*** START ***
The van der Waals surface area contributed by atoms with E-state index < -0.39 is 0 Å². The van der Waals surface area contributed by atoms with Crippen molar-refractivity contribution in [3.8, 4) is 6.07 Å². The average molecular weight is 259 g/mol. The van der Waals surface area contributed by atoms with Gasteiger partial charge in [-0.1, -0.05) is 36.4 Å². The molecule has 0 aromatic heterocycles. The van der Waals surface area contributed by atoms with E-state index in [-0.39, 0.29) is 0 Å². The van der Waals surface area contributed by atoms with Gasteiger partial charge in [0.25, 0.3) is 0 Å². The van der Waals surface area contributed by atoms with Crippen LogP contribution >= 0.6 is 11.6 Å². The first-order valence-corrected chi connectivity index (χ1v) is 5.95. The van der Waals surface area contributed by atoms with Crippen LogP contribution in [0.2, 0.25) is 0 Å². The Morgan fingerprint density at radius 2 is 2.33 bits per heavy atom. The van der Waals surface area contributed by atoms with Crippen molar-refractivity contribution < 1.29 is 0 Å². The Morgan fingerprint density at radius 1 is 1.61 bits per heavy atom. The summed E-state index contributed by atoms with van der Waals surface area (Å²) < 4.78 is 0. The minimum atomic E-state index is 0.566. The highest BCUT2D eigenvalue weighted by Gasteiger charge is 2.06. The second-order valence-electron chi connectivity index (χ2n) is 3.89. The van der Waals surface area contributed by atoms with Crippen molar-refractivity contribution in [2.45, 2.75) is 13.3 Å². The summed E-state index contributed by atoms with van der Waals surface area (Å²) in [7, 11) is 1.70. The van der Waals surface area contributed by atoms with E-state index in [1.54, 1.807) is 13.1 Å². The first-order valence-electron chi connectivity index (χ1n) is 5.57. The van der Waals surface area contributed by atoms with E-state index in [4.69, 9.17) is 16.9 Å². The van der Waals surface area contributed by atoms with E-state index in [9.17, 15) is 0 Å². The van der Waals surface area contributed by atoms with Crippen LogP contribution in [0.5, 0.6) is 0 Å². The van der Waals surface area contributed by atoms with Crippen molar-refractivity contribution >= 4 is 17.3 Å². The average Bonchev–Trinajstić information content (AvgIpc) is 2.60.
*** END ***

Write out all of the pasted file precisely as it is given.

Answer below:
The van der Waals surface area contributed by atoms with E-state index < -0.39 is 0 Å². The van der Waals surface area contributed by atoms with Crippen molar-refractivity contribution in [3.8, 4) is 6.07 Å². The average molecular weight is 259 g/mol. The van der Waals surface area contributed by atoms with Gasteiger partial charge in [-0.1, -0.05) is 36.4 Å². The molecule has 0 aromatic heterocycles. The van der Waals surface area contributed by atoms with E-state index in [-0.39, 0.29) is 0 Å². The van der Waals surface area contributed by atoms with Gasteiger partial charge in [0.25, 0.3) is 0 Å². The van der Waals surface area contributed by atoms with Crippen LogP contribution >= 0.6 is 11.6 Å². The first-order valence-corrected chi connectivity index (χ1v) is 5.95. The van der Waals surface area contributed by atoms with Crippen LogP contribution in [0.2, 0.25) is 0 Å². The Morgan fingerprint density at radius 2 is 2.33 bits per heavy atom. The van der Waals surface area contributed by atoms with Crippen molar-refractivity contribution < 1.29 is 0 Å². The Morgan fingerprint density at radius 1 is 1.61 bits per heavy atom. The summed E-state index contributed by atoms with van der Waals surface area (Å²) < 4.78 is 0. The minimum atomic E-state index is 0.566. The highest BCUT2D eigenvalue weighted by Gasteiger charge is 2.06. The second-order valence-electron chi connectivity index (χ2n) is 3.89. The van der Waals surface area contributed by atoms with Crippen molar-refractivity contribution in [2.45, 2.75) is 13.3 Å². The summed E-state index contributed by atoms with van der Waals surface area (Å²) in [7, 11) is 1.70. The van der Waals surface area contributed by atoms with E-state index in [1.54, 1.807) is 13.1 Å². The first-order valence-electron chi connectivity index (χ1n) is 5.57. The van der Waals surface area contributed by atoms with E-state index in [4.69, 9.17) is 16.9 Å². The van der Waals surface area contributed by atoms with E-state index in [9.17, 15) is 0 Å². The van der Waals surface area contributed by atoms with Crippen LogP contribution in [0.5, 0.6) is 0 Å². The van der Waals surface area contributed by atoms with Crippen molar-refractivity contribution >= 4 is 17.3 Å². The average Bonchev–Trinajstić information content (AvgIpc) is 2.60.